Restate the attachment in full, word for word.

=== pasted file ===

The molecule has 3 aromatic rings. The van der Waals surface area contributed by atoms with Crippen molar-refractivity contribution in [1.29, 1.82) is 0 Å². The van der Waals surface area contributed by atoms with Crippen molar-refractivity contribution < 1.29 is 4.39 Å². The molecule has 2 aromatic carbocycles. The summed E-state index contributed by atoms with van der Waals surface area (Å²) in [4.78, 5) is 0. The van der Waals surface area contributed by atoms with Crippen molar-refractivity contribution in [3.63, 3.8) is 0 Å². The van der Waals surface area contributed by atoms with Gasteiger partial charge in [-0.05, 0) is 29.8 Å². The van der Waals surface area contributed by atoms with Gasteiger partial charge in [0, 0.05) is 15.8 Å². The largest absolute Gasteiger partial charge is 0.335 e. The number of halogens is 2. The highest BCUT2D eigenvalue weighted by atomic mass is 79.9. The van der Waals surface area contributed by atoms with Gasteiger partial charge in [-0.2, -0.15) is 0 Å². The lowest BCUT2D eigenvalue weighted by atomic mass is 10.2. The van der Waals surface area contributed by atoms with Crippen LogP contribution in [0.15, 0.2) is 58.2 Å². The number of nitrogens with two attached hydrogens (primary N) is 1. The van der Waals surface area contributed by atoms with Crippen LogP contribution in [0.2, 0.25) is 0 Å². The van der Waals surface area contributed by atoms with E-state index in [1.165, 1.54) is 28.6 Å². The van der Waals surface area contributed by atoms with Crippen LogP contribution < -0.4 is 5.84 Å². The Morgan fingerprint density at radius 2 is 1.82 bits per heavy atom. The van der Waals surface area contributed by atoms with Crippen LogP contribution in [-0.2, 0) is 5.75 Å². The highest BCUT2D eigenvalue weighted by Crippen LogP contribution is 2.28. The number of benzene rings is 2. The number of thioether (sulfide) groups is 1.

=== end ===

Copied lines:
The molecule has 3 aromatic rings. The van der Waals surface area contributed by atoms with Crippen molar-refractivity contribution in [1.29, 1.82) is 0 Å². The van der Waals surface area contributed by atoms with Crippen molar-refractivity contribution < 1.29 is 4.39 Å². The molecule has 2 aromatic carbocycles. The summed E-state index contributed by atoms with van der Waals surface area (Å²) in [4.78, 5) is 0. The van der Waals surface area contributed by atoms with Crippen molar-refractivity contribution in [3.63, 3.8) is 0 Å². The van der Waals surface area contributed by atoms with Gasteiger partial charge in [-0.05, 0) is 29.8 Å². The van der Waals surface area contributed by atoms with Gasteiger partial charge in [0, 0.05) is 15.8 Å². The largest absolute Gasteiger partial charge is 0.335 e. The number of halogens is 2. The highest BCUT2D eigenvalue weighted by atomic mass is 79.9. The van der Waals surface area contributed by atoms with Gasteiger partial charge in [-0.2, -0.15) is 0 Å². The lowest BCUT2D eigenvalue weighted by atomic mass is 10.2. The van der Waals surface area contributed by atoms with Crippen LogP contribution in [0.15, 0.2) is 58.2 Å². The number of nitrogens with two attached hydrogens (primary N) is 1. The van der Waals surface area contributed by atoms with Crippen LogP contribution in [0.2, 0.25) is 0 Å². The van der Waals surface area contributed by atoms with E-state index in [1.165, 1.54) is 28.6 Å². The van der Waals surface area contributed by atoms with Crippen LogP contribution < -0.4 is 5.84 Å². The Morgan fingerprint density at radius 2 is 1.82 bits per heavy atom. The van der Waals surface area contributed by atoms with Crippen LogP contribution in [-0.2, 0) is 5.75 Å². The highest BCUT2D eigenvalue weighted by Crippen LogP contribution is 2.28. The number of benzene rings is 2. The number of thioether (sulfide) groups is 1.